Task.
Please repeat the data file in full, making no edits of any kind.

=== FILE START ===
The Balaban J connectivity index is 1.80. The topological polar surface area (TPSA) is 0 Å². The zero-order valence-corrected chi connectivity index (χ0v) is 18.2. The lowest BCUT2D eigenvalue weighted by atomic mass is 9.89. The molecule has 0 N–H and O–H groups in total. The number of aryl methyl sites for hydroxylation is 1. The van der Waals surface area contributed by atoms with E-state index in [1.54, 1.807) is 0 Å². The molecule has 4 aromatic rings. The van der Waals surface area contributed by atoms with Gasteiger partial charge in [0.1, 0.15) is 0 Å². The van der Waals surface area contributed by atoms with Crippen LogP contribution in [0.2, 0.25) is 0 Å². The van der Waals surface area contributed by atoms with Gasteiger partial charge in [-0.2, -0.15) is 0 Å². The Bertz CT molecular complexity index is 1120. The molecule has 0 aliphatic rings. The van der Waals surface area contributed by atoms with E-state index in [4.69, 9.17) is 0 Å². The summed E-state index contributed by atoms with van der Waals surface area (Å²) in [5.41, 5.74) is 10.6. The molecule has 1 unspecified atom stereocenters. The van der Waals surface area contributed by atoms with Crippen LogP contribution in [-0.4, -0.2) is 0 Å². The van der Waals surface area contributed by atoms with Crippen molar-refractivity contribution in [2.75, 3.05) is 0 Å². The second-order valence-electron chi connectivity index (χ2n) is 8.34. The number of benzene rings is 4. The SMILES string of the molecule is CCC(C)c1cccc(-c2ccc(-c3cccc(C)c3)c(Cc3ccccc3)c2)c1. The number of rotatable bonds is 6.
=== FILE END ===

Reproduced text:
The Balaban J connectivity index is 1.80. The topological polar surface area (TPSA) is 0 Å². The zero-order valence-corrected chi connectivity index (χ0v) is 18.2. The lowest BCUT2D eigenvalue weighted by atomic mass is 9.89. The molecule has 0 N–H and O–H groups in total. The number of aryl methyl sites for hydroxylation is 1. The van der Waals surface area contributed by atoms with E-state index in [1.54, 1.807) is 0 Å². The molecule has 4 aromatic rings. The van der Waals surface area contributed by atoms with Gasteiger partial charge in [0.1, 0.15) is 0 Å². The van der Waals surface area contributed by atoms with Crippen LogP contribution in [0.2, 0.25) is 0 Å². The van der Waals surface area contributed by atoms with Gasteiger partial charge in [-0.2, -0.15) is 0 Å². The Bertz CT molecular complexity index is 1120. The molecule has 0 aliphatic rings. The van der Waals surface area contributed by atoms with E-state index in [4.69, 9.17) is 0 Å². The summed E-state index contributed by atoms with van der Waals surface area (Å²) in [5.41, 5.74) is 10.6. The molecule has 1 unspecified atom stereocenters. The van der Waals surface area contributed by atoms with Crippen LogP contribution in [-0.4, -0.2) is 0 Å². The van der Waals surface area contributed by atoms with Crippen molar-refractivity contribution in [2.75, 3.05) is 0 Å². The second-order valence-electron chi connectivity index (χ2n) is 8.34. The number of benzene rings is 4. The SMILES string of the molecule is CCC(C)c1cccc(-c2ccc(-c3cccc(C)c3)c(Cc3ccccc3)c2)c1. The number of rotatable bonds is 6.